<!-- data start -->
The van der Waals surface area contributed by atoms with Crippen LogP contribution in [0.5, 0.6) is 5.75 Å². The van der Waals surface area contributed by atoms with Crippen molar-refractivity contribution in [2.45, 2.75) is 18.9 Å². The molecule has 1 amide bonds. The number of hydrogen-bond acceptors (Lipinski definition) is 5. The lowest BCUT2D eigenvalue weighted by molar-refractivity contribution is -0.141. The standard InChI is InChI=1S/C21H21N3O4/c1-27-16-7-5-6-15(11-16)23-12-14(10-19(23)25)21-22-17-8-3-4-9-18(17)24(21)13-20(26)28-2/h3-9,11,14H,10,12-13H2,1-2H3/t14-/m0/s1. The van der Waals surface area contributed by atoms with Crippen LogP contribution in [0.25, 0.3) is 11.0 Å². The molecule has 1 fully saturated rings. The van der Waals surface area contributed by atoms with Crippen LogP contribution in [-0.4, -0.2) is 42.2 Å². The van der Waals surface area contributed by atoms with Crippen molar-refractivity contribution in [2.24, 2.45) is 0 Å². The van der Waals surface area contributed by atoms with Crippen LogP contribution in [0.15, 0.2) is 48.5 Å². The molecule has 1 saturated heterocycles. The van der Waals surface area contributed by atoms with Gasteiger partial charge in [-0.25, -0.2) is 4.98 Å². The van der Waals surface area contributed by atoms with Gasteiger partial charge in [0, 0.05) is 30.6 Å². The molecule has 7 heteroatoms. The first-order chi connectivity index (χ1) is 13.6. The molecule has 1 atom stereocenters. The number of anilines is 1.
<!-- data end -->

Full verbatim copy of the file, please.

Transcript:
The van der Waals surface area contributed by atoms with Crippen LogP contribution in [0.5, 0.6) is 5.75 Å². The van der Waals surface area contributed by atoms with Crippen molar-refractivity contribution in [2.45, 2.75) is 18.9 Å². The molecule has 1 amide bonds. The number of hydrogen-bond acceptors (Lipinski definition) is 5. The lowest BCUT2D eigenvalue weighted by molar-refractivity contribution is -0.141. The standard InChI is InChI=1S/C21H21N3O4/c1-27-16-7-5-6-15(11-16)23-12-14(10-19(23)25)21-22-17-8-3-4-9-18(17)24(21)13-20(26)28-2/h3-9,11,14H,10,12-13H2,1-2H3/t14-/m0/s1. The van der Waals surface area contributed by atoms with Crippen LogP contribution in [0.25, 0.3) is 11.0 Å². The molecule has 1 fully saturated rings. The van der Waals surface area contributed by atoms with Crippen LogP contribution in [-0.4, -0.2) is 42.2 Å². The van der Waals surface area contributed by atoms with Crippen molar-refractivity contribution in [2.24, 2.45) is 0 Å². The van der Waals surface area contributed by atoms with Crippen LogP contribution in [0.15, 0.2) is 48.5 Å². The molecule has 1 saturated heterocycles. The van der Waals surface area contributed by atoms with Gasteiger partial charge in [-0.25, -0.2) is 4.98 Å². The van der Waals surface area contributed by atoms with Gasteiger partial charge in [0, 0.05) is 30.6 Å². The molecule has 7 heteroatoms. The first-order chi connectivity index (χ1) is 13.6. The molecule has 1 atom stereocenters. The number of anilines is 1.